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Annulments are usually sought for a short term marriage and when there are no children born out of the marriage.  Additionally, with the implementation of “no fault” grounds, for divorce or Domestic Relations Law (DRL)§170(7), annulments are less sought.  However, if you still desire to obtain an annulment, here is what you need to know.  


There are five grounds for annulling a marriage: (1) failure of a party to have reached the age of consent; (2) lack of mentally capacity, which usually occurs when a party is mentally challenged in some fashion; (3) the incapacity to consummate the marriage; (4) consent to marry was obtained by force, duress, or fraud; or (5) an incurable mental illness for five or more years. The important thing to remember is that you will need corroborating evidence to bolster your case. In other words, you will need party testimony to assist you in your annulment action. 


Also be aware that the Appellate Division held that if you desire to obtain an annulment based upon fraud, the alleged fraud must have been “material, to the degree that the deceived party would not have consented to the marriage” if the fraud was disclosed.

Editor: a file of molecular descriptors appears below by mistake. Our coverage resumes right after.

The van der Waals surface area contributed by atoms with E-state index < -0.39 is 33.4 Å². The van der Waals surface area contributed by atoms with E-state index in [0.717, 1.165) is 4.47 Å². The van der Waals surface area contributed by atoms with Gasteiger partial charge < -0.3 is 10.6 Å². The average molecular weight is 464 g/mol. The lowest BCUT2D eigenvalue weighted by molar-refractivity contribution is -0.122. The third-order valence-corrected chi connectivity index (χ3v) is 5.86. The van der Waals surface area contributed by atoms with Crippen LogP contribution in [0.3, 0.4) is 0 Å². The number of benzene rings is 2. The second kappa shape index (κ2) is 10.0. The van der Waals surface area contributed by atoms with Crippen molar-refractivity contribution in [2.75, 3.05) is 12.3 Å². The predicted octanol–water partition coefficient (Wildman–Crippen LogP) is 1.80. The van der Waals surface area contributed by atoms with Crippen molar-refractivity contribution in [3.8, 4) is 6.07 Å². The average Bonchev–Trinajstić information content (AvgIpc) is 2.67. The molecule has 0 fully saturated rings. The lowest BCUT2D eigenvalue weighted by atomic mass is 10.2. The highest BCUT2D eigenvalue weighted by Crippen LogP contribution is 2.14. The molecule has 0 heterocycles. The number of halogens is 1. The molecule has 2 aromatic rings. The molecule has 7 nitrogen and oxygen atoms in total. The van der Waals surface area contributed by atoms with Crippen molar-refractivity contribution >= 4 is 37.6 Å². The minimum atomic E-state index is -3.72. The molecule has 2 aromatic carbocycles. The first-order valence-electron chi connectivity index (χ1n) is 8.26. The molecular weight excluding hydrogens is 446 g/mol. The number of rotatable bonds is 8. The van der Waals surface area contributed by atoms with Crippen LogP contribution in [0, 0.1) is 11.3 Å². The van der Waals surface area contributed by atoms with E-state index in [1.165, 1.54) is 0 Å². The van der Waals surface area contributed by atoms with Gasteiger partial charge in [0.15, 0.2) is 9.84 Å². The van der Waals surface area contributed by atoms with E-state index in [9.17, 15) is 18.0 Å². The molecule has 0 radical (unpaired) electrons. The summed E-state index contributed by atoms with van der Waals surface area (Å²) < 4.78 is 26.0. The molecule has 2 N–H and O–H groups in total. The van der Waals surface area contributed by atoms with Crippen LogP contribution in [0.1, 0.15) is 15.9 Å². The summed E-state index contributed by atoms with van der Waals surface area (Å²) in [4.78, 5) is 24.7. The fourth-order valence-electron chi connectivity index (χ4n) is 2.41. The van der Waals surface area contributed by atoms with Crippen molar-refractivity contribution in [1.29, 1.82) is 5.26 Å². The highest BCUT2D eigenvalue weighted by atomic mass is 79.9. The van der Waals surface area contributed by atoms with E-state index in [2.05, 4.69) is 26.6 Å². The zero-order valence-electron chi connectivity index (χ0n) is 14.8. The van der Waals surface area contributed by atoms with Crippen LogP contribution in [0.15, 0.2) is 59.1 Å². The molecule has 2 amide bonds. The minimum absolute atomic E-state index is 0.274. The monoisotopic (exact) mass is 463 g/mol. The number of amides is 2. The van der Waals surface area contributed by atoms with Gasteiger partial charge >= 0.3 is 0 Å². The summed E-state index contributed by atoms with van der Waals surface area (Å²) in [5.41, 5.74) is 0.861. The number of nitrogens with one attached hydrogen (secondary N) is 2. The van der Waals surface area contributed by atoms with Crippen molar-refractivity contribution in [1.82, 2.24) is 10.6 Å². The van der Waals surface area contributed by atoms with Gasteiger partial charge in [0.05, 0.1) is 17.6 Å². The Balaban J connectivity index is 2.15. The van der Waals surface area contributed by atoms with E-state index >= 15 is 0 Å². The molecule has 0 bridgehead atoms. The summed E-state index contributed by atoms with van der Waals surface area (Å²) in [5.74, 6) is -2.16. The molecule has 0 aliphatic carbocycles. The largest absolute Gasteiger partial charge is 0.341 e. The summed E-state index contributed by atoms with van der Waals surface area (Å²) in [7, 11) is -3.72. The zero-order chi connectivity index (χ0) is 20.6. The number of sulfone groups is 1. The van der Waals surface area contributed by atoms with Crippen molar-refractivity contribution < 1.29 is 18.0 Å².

Annulments are hard to obtain, especially if the marriage was consummated.  If you are contemplating seeking an annulment, make an appointment to see an attorney first. Try to find one that will not charge you for a consultation fee.  With no fault divorce statutes, and the stringent requirements for procuring an annulment, you may not be able to satisfy the grounds and you may wish to consider seeking a divorce by pleading “no fault.”  

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